Saturday, July 28, 2018

Sanibel Island, and Southern Florida USA

Early March 2018

Spent a few wonderful days in SW Florida at our uncle's place on Sanibel Island. Just so I don't forget any of this, I am posting here. 

Of course, Florida is a mecca for naturalists and any trip there is educational, inspirational. Since I was raised in Canada, for me a trip to North America is somewhat of a pilgrimage also. For us Mediterraneans there is a lot to be jealous of : its a place with functioning "protected areas" that are basically bustling with compassionate visitors- an ecotourism wonderland, and a real natural history awareness in the air. 

Natural history is practiced in all kind of ways in this State: lots of outsy-doorsy types all around: catch-and-release fishing, family reserve-visiting vacations, shelling (shell hunting), beach combing, sea-watching, hunting, birding - all together! 

Osprey on Sanibel Island (looking on to the coastline of mainland Florida in the distance). I read there are more then 100 nests of Osprey on Sanibel. They were everywhere!
Sanderlings were chasing these tiny mole-crabs (I think). Always shorebird company on the beach! 

The Ruddy Turnstone is said to have one of the most varied diets of any shorebird species. Besides the 'normal' foods taken on beaches, a considerable variety of 'unusual' foods has also been published in the scientific literature. Items eaten include: soap, gull excrement, dog food, potato peels, cheese, and the flesh of dead animals, including birds, a sheep, a wolf, a cat, and a human corpse (read  Mercer 1966, about the corpse!). However on Sanibel, I discovered they have an interest in coconuts and pizza too. (I recalled Mercer from my days at University).
They eat Pizza too.
American White Pelicans Ding Darling NWR

Willet, White Ibis with unidentified fish in lagoon at Ding Darling NWR.

Fishing permitted: Snowy Egret and Dimitri spinning for Snook at Ding Darling NWR. 

Ding Darling NWR

This is a large anole, I think it is the Cuban one that has been introduced.
One of at least 3 turtle species at Ding Darling NWR, this one at Baily Tract. (We also spotted a soft-shelled turtle Trionyx on the mainland).

Willet at roost on high tide, Ding Darling NWR.

Green Heron, Ding Darling NWR.
Tri-coloured Heron in the Mangrove feeding on mollies at Ding Darling NWR..
Water snake in the Mangroves at Ding Darling NWR (they are common and easy to see at one location with a board-walk).
An evening-time Green Heron, looking more greenish, Ding Darling NWR..
I did not catch this wonderful Red Drum. At the lagoon in Ding Darling NWR.
Dimitri with Snook at the Blind Pass. One of many caught with Rich's expert guidance and patience....
My first ever Sheepshead, Blind Pass.
A common sparid, Blind Pass.
Whiteling, Blind Pass.

Catfish, Blind Pass.

Mangrove Snapper, Lagoon, Ding Darling NWR.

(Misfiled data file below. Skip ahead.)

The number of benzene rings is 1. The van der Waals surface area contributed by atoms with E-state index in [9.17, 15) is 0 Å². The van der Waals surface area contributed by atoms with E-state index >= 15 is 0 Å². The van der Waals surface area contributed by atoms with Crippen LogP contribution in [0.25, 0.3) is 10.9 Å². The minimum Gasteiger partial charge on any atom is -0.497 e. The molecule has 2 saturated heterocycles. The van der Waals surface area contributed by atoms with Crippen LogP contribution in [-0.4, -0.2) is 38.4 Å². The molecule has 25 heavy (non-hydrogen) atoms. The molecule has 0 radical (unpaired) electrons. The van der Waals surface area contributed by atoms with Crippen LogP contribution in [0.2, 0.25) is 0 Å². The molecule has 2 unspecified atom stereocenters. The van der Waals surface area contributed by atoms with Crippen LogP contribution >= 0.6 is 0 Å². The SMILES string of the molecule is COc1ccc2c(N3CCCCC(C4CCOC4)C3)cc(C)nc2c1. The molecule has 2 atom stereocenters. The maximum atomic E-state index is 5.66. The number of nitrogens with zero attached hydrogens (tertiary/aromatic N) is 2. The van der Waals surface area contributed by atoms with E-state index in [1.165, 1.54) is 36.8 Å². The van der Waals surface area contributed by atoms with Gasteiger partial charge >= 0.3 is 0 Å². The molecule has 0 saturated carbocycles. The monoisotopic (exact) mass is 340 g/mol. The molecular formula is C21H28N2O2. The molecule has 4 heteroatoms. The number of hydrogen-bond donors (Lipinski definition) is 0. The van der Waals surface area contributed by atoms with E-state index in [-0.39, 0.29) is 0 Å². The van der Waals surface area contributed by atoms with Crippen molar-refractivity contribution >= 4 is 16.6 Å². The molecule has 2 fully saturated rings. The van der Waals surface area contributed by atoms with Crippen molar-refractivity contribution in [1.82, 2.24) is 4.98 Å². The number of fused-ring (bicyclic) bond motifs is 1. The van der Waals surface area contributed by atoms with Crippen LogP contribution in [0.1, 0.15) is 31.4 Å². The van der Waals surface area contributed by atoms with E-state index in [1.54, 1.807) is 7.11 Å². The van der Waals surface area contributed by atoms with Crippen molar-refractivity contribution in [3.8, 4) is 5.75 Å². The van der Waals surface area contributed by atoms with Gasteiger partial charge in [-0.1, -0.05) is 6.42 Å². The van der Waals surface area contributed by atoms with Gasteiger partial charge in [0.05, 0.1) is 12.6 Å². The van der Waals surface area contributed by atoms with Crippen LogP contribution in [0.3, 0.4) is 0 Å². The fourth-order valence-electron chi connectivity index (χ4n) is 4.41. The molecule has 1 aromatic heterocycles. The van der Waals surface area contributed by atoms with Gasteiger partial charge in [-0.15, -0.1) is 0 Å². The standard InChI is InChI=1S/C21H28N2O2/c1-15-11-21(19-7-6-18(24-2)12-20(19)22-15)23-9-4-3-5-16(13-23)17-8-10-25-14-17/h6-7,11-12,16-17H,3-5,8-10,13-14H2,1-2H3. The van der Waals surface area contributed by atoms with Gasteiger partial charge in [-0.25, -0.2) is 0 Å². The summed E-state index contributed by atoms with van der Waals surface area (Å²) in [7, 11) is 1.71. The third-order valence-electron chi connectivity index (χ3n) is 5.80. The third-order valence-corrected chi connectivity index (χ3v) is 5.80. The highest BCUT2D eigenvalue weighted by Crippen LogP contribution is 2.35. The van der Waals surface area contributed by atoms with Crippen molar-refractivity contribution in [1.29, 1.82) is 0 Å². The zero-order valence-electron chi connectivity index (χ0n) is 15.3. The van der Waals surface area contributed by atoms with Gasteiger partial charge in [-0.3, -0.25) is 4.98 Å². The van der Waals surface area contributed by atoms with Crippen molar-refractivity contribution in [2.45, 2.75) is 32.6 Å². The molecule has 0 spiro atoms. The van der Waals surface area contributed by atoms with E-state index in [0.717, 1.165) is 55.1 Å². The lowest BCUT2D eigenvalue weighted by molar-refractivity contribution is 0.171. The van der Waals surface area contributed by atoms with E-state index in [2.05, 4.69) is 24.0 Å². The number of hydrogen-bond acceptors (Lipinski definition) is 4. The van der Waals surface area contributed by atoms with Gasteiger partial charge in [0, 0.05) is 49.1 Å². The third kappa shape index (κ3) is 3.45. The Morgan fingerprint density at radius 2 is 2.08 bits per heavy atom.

Rich, our expert guide and best friend with GBH.
This is another of those subtropical sea-basses, the Spotted Sea Trout.

Mating Horseshow Crabs, Lagoon, Ding Darling NWR. We saw them only twice - a lifer... and major "EVENT" for me...
A young Racer. On Sanibel I spotted them on two occasions; this one at Ding Darling NWR where Vasso got bitten by the nasty fire ants.... 
Cayo Costa Island. Our cousin Michael and friend landing us on beach.

Natural vegetation at Cayo Costa. 

Wonderful pine and palmetto savanna and woods at Babcock-Webb (1.5 hrs from Sanibel). 
We had singing Loggerhead Shrikes at  Babcock-Webb, this one is from a stop near Fort Meyers Airport. 
Boat-tailed Grackles are common throughout the region, here on a pine in the Savannas of  Babcock-Webb.
Although we were looking for Red-cockated, these wonderful male Downy Woodpeckers were a treat for me at  Babcock-Webb.

We could here Sandhill Cranes singing and Eastern Meadowlarks,  Babcock-Webb.
Mockingbird,  Babcock-Webb.

White-tailed deer at Babcock-Webb.
Young alligators, very common in all waters at Babcock-Webb.

Black-and-white warbler, Charlotte Harbor Environmental Center.

Yellow-bellied Sapsucker, Charlotte Harbor Environmental Center.

The majestic Cyprus forests of Corkscrew Audubon Reserve (1.5 hrs from Sanibel).

Corkscrew Audubon Reserve: these are volunteer wardens, with Jim and Dimitri.
Great Crested Flycatcher (Myiarchus crinitus) one of the best birds Jim showed us on the walk at Corkscrew.

Northern Parula, Corkscrew Audubon Reserve.
Red-shouldered Hawk, Corkscrew.

Huge cichlid-like fishes at Corkscrew.

The notorious Water Moccasin (!!!) at Corkscrew.

Best bird of the day: Painted Bunting (Corkscrew feeder).
Another great bird of the day: Indigo Bunting (Corkscrew feeder).
Palm warbler, very common at Corkscrew.

Common Grackle. At stop near Fort Meyers Airport.

Blue-winged Teal at Bailey Tract, Sanibel.

Roseate Spoonbill, there are not common, we had scattered sightings like this near the visitors center, Ding Darling NWR.

Anhingas are common. Bailey Tract, Sanibel. 

Pileated Woodpecker is a fairly common suburban bird on Sanibel Island. 

With the kindest uncle around, Deane Manolis.
Dimitri, Rich, Jim. 

Amy and Vasso, cousins and good friends. 

Manatee enjoying some freshwater from a garden hose.

Give water to a Manatee. 
This little easy holder-folder on the display panels gives the day's or week's birds at the reserve (Bailey Tract, Sanibel).
Simple photographic account, but effective.

My first Forester's Tern among Laughing Gulls. Sanibel Beach.

One of the beaches on Sanibel. 

This is a nice map of the islands focusing on the natural wonders. 
And this map shows how much a major barrier island this is - the inner "sound" is really a massive open coastal lagoon system - the largest I have ever seen.
Don't miss the sunset at Ding Darling...
Miami Beach at the end of our tour; we were so happy!!  The times with the Manolis family, a true family trip, the greatest family vacation we have ever had!